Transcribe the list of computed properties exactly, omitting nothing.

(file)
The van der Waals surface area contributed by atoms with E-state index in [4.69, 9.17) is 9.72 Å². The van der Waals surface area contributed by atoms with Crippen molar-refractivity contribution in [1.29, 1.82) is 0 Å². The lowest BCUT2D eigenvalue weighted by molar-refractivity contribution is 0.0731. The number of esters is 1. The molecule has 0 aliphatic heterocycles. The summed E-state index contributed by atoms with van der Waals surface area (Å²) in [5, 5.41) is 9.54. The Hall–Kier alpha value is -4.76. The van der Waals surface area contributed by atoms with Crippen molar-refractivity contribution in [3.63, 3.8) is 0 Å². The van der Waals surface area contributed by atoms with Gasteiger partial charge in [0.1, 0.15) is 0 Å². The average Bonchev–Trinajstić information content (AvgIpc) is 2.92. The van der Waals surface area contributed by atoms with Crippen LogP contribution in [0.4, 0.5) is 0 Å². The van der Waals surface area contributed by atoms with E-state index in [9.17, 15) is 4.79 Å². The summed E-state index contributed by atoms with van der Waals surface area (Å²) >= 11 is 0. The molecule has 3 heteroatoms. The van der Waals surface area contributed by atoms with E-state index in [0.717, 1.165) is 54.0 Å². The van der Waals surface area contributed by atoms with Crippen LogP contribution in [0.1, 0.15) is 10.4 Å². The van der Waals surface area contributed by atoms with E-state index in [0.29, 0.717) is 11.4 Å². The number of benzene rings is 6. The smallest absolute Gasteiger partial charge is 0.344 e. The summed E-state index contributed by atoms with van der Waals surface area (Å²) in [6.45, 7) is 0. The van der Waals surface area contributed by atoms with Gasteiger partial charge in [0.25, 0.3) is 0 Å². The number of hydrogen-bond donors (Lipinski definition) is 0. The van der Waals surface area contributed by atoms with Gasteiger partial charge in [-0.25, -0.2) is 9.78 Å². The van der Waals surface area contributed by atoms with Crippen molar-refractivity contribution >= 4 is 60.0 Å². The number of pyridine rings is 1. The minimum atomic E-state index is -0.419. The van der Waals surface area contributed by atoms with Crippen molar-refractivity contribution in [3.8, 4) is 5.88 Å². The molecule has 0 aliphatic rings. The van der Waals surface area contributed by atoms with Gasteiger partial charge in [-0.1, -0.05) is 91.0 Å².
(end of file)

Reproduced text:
The van der Waals surface area contributed by atoms with E-state index in [4.69, 9.17) is 9.72 Å². The van der Waals surface area contributed by atoms with Crippen molar-refractivity contribution in [1.29, 1.82) is 0 Å². The lowest BCUT2D eigenvalue weighted by molar-refractivity contribution is 0.0731. The number of esters is 1. The molecule has 0 aliphatic heterocycles. The summed E-state index contributed by atoms with van der Waals surface area (Å²) in [5, 5.41) is 9.54. The Hall–Kier alpha value is -4.76. The van der Waals surface area contributed by atoms with Crippen molar-refractivity contribution in [3.63, 3.8) is 0 Å². The van der Waals surface area contributed by atoms with Gasteiger partial charge in [0.1, 0.15) is 0 Å². The average Bonchev–Trinajstić information content (AvgIpc) is 2.92. The van der Waals surface area contributed by atoms with Crippen LogP contribution in [0.4, 0.5) is 0 Å². The van der Waals surface area contributed by atoms with E-state index in [9.17, 15) is 4.79 Å². The summed E-state index contributed by atoms with van der Waals surface area (Å²) >= 11 is 0. The molecule has 3 heteroatoms. The van der Waals surface area contributed by atoms with E-state index in [0.717, 1.165) is 54.0 Å². The van der Waals surface area contributed by atoms with Crippen LogP contribution in [0.1, 0.15) is 10.4 Å². The van der Waals surface area contributed by atoms with E-state index in [0.29, 0.717) is 11.4 Å². The number of benzene rings is 6. The smallest absolute Gasteiger partial charge is 0.344 e. The summed E-state index contributed by atoms with van der Waals surface area (Å²) in [6.45, 7) is 0. The van der Waals surface area contributed by atoms with Gasteiger partial charge in [0.25, 0.3) is 0 Å². The number of hydrogen-bond donors (Lipinski definition) is 0. The van der Waals surface area contributed by atoms with Gasteiger partial charge in [-0.25, -0.2) is 9.78 Å². The van der Waals surface area contributed by atoms with Crippen molar-refractivity contribution >= 4 is 60.0 Å². The number of pyridine rings is 1. The minimum atomic E-state index is -0.419. The van der Waals surface area contributed by atoms with Crippen molar-refractivity contribution in [3.8, 4) is 5.88 Å². The molecule has 0 aliphatic rings. The van der Waals surface area contributed by atoms with Gasteiger partial charge in [-0.1, -0.05) is 91.0 Å².